This issue of Investment Quarterly comes in a period of extreme dislocation, both from the spread of the coronavirus and its economic and market fallout. Health and safety are of the utmost importance, and we hope that you and your loved ones are well. Our admiration and thanks go out to the health care professionals and other frontline workers who are pressing on despite the dangers.
As communicated previously, we at Neuberger Berman have taken many steps to ensure that client portfolios are being managed effectively and that our operations remain fully functional. The vast majority of our people are now working from home. I am pleased to report that all of them—portfolio managers, traders, advisors and others—are able to do their jobs with their typical focus and energy.
Importantly, our systems have also performed well: Market data, trading platforms and portfolio information are available in real time, and we are keeping in constant contact via email, instant messaging, video conferencing and voice. Behind the scenes, our business continuity team has made sure that all these functions have more than enough capacity and safeguards to keep running smoothly as we conduct operations from numerous individual locations.
More than ever, communication with clients is essential. We have been experimenting with a range of methods to connect, including webinars and videos, many of which are housed on our website at Investing in Volatile Markets. This webpage is frequently refreshed with timely views from our CIOs, portfolio managers and analysts. In particular, I would highlight the insights of Terri Towers, senior health care analyst, and Michael Recce, chief data scientist, whose teams have been working together to track the spread of COVID-19 and assess mitigation and treatment strategies.
While projections vary, we believe the pandemic has a ways to go in the United States. Our base case is that a peak will likely occur in May or June, but that timetable could change materially. Actions by central banks and governments have been extensive, and should help the economy get through a unique period of inactivity. However, markets are likely to remain highly volatile until there is more clarity on the trajectory of the outbreak and path toward economic recovery.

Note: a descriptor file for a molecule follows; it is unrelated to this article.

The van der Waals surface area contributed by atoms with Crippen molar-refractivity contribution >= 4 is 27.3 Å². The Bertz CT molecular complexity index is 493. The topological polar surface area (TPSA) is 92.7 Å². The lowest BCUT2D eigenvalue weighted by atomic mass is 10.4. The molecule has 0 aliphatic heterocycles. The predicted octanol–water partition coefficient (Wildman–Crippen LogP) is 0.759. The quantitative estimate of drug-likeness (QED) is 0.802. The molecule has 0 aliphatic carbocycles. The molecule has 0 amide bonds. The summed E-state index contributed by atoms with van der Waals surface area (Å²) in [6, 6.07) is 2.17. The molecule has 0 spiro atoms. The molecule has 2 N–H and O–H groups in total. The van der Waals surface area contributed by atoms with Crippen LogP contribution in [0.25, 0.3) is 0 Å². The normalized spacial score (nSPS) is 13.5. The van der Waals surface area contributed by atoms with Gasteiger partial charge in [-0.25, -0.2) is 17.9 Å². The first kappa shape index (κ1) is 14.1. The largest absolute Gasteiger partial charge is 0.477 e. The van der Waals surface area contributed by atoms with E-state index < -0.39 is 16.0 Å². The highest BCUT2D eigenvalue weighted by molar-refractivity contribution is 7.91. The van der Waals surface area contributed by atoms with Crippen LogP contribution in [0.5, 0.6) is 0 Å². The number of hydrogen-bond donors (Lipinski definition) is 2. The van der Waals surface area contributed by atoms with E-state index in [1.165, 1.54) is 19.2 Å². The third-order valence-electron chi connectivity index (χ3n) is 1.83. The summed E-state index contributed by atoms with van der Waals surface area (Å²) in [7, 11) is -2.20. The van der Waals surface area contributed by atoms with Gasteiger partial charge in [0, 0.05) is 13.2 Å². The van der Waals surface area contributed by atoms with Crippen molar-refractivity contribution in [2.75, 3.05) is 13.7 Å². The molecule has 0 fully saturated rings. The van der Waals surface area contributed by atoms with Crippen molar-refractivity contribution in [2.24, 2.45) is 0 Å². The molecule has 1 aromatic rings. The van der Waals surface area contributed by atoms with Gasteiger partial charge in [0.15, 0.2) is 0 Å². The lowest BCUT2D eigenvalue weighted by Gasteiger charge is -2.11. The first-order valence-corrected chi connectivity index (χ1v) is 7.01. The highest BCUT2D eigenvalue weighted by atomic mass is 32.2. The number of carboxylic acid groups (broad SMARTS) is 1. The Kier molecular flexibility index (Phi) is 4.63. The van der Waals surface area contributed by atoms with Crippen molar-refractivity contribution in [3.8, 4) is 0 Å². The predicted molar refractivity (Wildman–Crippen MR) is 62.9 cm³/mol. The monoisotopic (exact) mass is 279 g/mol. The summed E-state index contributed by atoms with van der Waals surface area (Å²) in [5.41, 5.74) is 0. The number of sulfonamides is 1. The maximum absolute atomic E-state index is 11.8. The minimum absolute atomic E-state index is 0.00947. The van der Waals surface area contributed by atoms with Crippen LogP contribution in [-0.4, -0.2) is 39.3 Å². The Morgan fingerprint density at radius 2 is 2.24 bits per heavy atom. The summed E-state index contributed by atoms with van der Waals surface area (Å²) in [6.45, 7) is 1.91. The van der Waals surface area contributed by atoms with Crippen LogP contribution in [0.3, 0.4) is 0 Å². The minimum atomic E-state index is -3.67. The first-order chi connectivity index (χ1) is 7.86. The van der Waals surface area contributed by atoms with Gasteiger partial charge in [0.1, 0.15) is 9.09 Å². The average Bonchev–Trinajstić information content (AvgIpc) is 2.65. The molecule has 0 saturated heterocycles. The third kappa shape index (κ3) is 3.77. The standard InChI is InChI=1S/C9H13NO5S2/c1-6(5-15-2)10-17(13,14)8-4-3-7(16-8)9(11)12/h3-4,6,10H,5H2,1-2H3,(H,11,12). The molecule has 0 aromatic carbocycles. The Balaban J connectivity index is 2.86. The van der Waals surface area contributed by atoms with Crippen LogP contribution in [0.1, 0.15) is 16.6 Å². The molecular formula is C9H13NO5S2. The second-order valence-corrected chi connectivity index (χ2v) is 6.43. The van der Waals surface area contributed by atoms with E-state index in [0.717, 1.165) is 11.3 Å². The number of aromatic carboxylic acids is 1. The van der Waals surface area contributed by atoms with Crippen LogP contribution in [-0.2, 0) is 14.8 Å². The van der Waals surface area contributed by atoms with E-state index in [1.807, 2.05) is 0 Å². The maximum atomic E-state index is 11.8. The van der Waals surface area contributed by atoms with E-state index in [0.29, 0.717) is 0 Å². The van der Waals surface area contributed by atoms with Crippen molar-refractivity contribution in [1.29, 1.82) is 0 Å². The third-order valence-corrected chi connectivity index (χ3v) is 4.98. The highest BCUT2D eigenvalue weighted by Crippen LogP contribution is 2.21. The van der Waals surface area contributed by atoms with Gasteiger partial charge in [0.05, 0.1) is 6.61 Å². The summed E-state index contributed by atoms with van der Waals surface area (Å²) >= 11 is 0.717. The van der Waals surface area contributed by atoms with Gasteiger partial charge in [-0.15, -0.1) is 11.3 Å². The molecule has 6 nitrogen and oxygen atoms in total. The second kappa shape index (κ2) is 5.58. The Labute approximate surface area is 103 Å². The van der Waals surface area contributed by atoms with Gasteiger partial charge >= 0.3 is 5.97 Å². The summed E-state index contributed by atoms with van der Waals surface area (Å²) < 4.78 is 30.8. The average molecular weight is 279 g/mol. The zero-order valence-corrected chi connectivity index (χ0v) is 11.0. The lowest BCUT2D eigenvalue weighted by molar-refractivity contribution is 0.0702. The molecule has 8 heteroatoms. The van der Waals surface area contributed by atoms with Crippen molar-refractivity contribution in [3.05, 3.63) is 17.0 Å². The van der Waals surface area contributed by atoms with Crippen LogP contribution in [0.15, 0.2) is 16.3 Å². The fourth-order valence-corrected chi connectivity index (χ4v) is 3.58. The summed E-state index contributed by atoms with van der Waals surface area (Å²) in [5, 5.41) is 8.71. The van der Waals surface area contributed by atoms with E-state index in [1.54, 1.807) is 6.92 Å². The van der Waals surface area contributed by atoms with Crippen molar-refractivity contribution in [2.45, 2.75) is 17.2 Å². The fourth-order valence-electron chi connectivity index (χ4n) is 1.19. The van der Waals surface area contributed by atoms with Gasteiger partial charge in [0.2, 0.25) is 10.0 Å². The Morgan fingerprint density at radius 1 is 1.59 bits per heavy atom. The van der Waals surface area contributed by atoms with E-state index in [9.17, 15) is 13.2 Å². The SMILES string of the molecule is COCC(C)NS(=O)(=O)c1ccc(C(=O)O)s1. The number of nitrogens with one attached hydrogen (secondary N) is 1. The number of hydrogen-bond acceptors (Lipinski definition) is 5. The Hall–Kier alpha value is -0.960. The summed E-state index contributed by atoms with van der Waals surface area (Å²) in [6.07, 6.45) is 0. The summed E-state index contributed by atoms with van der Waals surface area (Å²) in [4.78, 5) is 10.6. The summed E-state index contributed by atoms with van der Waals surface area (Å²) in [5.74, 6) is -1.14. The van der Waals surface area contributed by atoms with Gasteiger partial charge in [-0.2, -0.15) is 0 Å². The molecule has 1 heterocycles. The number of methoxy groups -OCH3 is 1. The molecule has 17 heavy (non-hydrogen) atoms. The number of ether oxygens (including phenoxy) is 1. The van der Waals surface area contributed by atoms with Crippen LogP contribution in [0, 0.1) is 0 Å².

In this issue of IQ, Joe Amato, our chief investment officer for equities, provides an overview of our thinking on current conditions, while other articles focus on planning strategies tied to volatility and recent legislation. We also highlight technological innovations, including “big data,” that have become increasingly visible and relevant in the midst of crisis.
As always, I hope that the publication proves useful, and urge that you reach out to your Neuberger Berman team with any questions about its contents or the market environment.
Highlights 2Q 2020
From the Asset Allocation Committee
Our base case is that reported COVID-19 infections will peak in the U.S. in May or June.
Given containment efforts, we expect a global recession that affects small business and consumers directly, although rapid extensive response by fiscal and monetary authorities can absorb the worst of the shock.
Equity and credit markets are likely to remain volatile and may take another leg down before rebounding after a peak of infections is confirmed.
We favor a two-step approach, focused on risk management and diversification until infections peak, followed by increasing allocations to higher-quality risk assets, including:
- Investment grade credit: Once liquidity issues ease, potential compression of elevated spreads and coupon payments could make risk-adjusted returns competitive with equities on a risk-adjusted basis (modest overweight view).
- Large-cap equities: Larger companies (modest overweight) are generally less leveraged and vulnerable to the epidemic than smaller names (neutral). Given uncertainty reflected in valuations, we think it won’t be necessary to chase cyclical sectors early in the market recovery.
We have downgraded our 12-month views on segments including:
- High yield fixed income: The asset class (neutral) is vulnerable to defaults, the oil price war and credit crunch.
- Emerging markets: Health care systems, supply chains, commodity weakness and U.S. dollar strength are potential headwinds for debt and equity (both neutral).
- Private equity: With public market declines, private equity (neutral) may be overly weighted in many portfolios. The use of available capital should help general partners support portfolio companies but may affect investor returns.
All views are over the next 12 months. See disclosures below, which include additional information regarding the Asset Allocation Committee and the views expressed.